Capturing outer reference in closure

I'm a bit confused about how capturing works for references in the environment. Take the following example:

fn make_add(l: &i32) -> impl Fn(i32) -> i32 + '_ {
    |r| l + r

This doesn't compile because l is borrowed in the closure which outlives the function:

error[E0373]: closure may outlive the current function, but it borrows l, which is owned by the current function

The error message further suggests to use move to make the closure take ownership and this works:

move |r| l + r

But I struggle to understand why exactly move is needed here. It doesn't actually move the object l references into the closure (this construct also works for types that are not Copy) so it seems as if without move, l would be &&i32 inside the closure which would explain the error. However, when asking the compiler to print the type of l (e.g., by writing l.x), it insists it is &i32.

What am I missing here?

You’re almost there. It does “move” l with the move keyword, but “move” actually meany “copy” if the type implements Copy. The type of l is &i32, which is Copy. This is not about i32: Copy, but &T: Copy, for any T. Thus the observation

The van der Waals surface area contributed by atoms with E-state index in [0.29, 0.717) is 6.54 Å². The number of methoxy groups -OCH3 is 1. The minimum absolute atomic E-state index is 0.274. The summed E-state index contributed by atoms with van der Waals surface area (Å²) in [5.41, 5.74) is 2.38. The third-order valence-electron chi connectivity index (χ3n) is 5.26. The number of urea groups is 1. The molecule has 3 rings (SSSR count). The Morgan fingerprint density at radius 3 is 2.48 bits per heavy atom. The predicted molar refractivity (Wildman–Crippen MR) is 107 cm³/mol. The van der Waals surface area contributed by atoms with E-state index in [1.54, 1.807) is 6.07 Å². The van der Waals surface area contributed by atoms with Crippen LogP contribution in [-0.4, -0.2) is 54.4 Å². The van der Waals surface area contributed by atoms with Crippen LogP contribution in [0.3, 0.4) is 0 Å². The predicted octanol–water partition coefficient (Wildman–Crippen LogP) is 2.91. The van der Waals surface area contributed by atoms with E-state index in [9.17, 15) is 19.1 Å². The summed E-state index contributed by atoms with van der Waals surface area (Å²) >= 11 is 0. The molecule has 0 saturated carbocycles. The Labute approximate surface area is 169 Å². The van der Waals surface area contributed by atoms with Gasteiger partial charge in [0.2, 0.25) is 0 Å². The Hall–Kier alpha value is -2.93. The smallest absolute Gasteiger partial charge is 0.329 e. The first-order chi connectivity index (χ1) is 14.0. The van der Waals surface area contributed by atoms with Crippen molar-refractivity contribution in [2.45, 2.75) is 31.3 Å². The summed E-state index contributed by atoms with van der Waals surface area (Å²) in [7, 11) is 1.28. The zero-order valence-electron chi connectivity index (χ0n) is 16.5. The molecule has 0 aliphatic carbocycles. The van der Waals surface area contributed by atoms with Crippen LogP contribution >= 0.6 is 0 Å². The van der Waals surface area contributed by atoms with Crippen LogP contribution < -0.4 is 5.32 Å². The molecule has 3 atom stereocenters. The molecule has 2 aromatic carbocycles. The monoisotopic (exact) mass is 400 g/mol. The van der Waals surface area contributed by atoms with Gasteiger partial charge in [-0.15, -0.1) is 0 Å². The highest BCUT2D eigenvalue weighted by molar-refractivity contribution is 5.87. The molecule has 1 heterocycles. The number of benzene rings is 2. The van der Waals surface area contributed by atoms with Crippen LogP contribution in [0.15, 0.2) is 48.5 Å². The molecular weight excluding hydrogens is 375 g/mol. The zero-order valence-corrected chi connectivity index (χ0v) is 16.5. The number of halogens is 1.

(I’m assuming you actually meant the observarion that it works for l: &T where T is not Copy.)

This is pretty much true as well, the value inside of the closure will be &&i32, but you’ll be unable to observe this.

The thing is that the closure will capture l by reference, in effect storing a &&i32, internally, but the variable l inside of the closure will still be of type &i32. Think of it as something like

|r| l + r

being replaced by

Closure { l_ref: &l }

for some newly generated type

struct Closure<'a,'b> { l_ref: &'a &'b i32 }

that implements a method like this

impl<'a, 'b> Closure<'a, 'b>
    fn call(&self, r: &i32) {
        *self.l_ref + r

and when you have a closure f of this kind, calls to f(r) will be calling this method

So what I’m trying to say is that every use of l in the closure body will be replaced by some dereferenced *self.l_ref internally, which means that you’ll never observe the &&i32.

Also note that the move keyword’s main purpose is basiscally to be used for

  • returning closures from functions, and
  • creating 'static closures for things like thread::spawn

and using move in these two settings will always be either necessary or make no difference. So it’s not a bad idea to just always use the move keyword when you’re returning a closure from a function.


You can read more about closures in my detailed blog:

1 Like

Thanks for the detailed explanation! This clarifies everything for me.

Thanks for sharing this interesting blog post!